Computer random number generators produce uniformly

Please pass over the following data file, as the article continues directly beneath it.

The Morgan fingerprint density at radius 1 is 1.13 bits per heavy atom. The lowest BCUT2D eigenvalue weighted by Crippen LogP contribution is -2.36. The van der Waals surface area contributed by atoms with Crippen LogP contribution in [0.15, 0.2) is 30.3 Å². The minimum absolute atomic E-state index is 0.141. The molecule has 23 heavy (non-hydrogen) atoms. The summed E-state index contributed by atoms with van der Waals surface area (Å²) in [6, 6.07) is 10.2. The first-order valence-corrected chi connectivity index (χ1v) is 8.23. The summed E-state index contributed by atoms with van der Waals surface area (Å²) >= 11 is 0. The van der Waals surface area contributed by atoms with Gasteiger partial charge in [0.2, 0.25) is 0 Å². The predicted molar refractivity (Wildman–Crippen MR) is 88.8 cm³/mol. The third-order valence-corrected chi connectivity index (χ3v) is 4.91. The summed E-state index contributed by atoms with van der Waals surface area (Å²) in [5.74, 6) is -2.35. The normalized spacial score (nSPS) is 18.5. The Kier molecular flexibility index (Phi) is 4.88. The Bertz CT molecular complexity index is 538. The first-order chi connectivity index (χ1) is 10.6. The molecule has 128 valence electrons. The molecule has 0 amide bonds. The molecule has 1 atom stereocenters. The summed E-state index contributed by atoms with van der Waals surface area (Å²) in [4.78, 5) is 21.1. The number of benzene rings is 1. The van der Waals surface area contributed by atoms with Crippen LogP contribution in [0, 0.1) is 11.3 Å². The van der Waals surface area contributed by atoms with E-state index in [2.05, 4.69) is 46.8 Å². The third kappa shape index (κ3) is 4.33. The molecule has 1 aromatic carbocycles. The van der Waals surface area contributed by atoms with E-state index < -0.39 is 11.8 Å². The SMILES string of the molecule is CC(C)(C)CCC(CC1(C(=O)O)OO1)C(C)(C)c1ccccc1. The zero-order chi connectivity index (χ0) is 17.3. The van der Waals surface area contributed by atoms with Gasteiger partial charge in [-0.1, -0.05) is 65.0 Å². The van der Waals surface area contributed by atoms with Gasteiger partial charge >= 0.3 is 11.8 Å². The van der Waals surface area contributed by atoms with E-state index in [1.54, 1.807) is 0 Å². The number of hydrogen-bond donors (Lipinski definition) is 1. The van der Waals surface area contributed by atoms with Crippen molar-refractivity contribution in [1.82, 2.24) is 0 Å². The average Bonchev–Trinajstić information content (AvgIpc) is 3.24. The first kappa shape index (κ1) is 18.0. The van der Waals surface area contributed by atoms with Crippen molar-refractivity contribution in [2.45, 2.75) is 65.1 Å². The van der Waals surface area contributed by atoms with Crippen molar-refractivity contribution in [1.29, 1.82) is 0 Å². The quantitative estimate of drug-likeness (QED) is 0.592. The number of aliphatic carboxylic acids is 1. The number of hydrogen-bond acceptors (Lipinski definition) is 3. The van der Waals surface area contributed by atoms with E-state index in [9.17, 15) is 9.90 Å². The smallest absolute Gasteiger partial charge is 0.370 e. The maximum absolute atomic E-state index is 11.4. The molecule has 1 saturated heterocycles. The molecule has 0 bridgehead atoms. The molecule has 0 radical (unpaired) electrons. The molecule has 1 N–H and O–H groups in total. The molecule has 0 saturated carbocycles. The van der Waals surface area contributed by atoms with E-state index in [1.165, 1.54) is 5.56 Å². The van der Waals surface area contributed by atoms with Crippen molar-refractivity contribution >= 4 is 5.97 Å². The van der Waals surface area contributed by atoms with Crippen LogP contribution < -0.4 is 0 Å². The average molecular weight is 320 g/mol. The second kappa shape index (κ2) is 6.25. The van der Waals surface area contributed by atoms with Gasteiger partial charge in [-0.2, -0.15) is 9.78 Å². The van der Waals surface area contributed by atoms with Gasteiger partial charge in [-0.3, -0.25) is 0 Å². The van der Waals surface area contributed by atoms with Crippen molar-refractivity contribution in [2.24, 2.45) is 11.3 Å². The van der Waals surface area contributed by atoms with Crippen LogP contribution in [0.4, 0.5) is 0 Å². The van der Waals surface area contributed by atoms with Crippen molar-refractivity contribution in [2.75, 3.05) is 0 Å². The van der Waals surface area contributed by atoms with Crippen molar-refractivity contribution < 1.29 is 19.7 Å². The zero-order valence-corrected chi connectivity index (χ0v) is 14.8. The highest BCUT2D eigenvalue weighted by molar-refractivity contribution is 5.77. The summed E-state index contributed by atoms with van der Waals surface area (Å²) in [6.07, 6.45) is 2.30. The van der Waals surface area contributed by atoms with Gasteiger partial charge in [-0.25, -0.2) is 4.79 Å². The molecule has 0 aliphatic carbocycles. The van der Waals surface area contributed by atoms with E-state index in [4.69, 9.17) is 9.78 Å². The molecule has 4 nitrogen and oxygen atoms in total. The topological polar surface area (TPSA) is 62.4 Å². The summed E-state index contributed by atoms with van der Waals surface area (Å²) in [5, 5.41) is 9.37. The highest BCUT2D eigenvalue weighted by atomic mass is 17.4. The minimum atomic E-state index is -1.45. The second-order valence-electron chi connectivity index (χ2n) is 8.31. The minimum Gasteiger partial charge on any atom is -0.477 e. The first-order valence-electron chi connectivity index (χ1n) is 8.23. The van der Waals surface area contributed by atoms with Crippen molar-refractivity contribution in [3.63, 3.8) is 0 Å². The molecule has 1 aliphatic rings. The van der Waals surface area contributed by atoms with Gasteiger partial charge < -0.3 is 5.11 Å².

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Unformatted text preview: computer and the numbers are generated while a computer program is running. Computer random number generators produce uniformly distributed numbers in the range [0, 1]. We will see below how to generate other distributions starting from the uniform. A ‘good’ random number generator has the following properties: • The numbers must have the correct distribution. Since most of the random number generators meant to produce a uniform distributions that means the distribution should be uniform. • The period of the sequence should be longer than the numbers necessary for the application. All random number generators will repeat the same sequence of numbers eventually, but it is important that the sequence is sufficiently long. • The sequence is uncorrelated. There are many tests that test the quality of the random number generator. • Visual inspection. A good test is to plot the consecutive sub series ri∈even , ri∈odd as a scatter plot. Figure 1 shows a good random number sequence where Figure 2 shows a sequence with repetition. iii • Moment tests. The moments of a uniform distribution √ 1N k 1 ri = xk P (x)dx + O(1/ N ) ≈ N i=1 k+1 The random sequence should converge to 1/(k + 1) as N → ∞. • Correlation test. Check the autocorrelation of the series. This should have no correlation above the noise for all lags. • The spectral test. The power spectrum of the series should be flat. • Diehard Battery of Tests of Randomness. http://stat.fsu.edu/pub/diehard/ • My favorite one. http://www.iro.umontreal.ca/~simardr/testu01/tu01.html Figure 1: A good random number generator 1 0.9 0.8 0.7 0.6 0.5 0.4 0.3 0.2 0.1 0 4 0 0.1 0.2 0.3 0.4 0.5 0.6 0.7 0.8 0.9 1 Inverse Transform Consider a change of variables r → x such as if r are uniformly distributed, u(r) = const, then the probability distribution w(x) is what we desire. For the probability to be conserved on the transformation dr u(r) u(r) dr = w(x) dx ⇒ w(x) = dx iv Figure 2: A bad random number generator 1 0.9 0.8 0.7 0.6 0.5 0.4 0.3 0.2 0.1 0 0 0.1 0.2 0.3 0.4 0.5 0.6 0.7 0.8 0.9 1 To find the mapping from x to r we calculate the cumulative distribution function (CDF) of both probability distributions, from 0 to r and -∞ to x respectively, and since that is not decreasing x r u(r )dr = r = 0 −∞ w(x) dx = F (x) After the integral of the targ...
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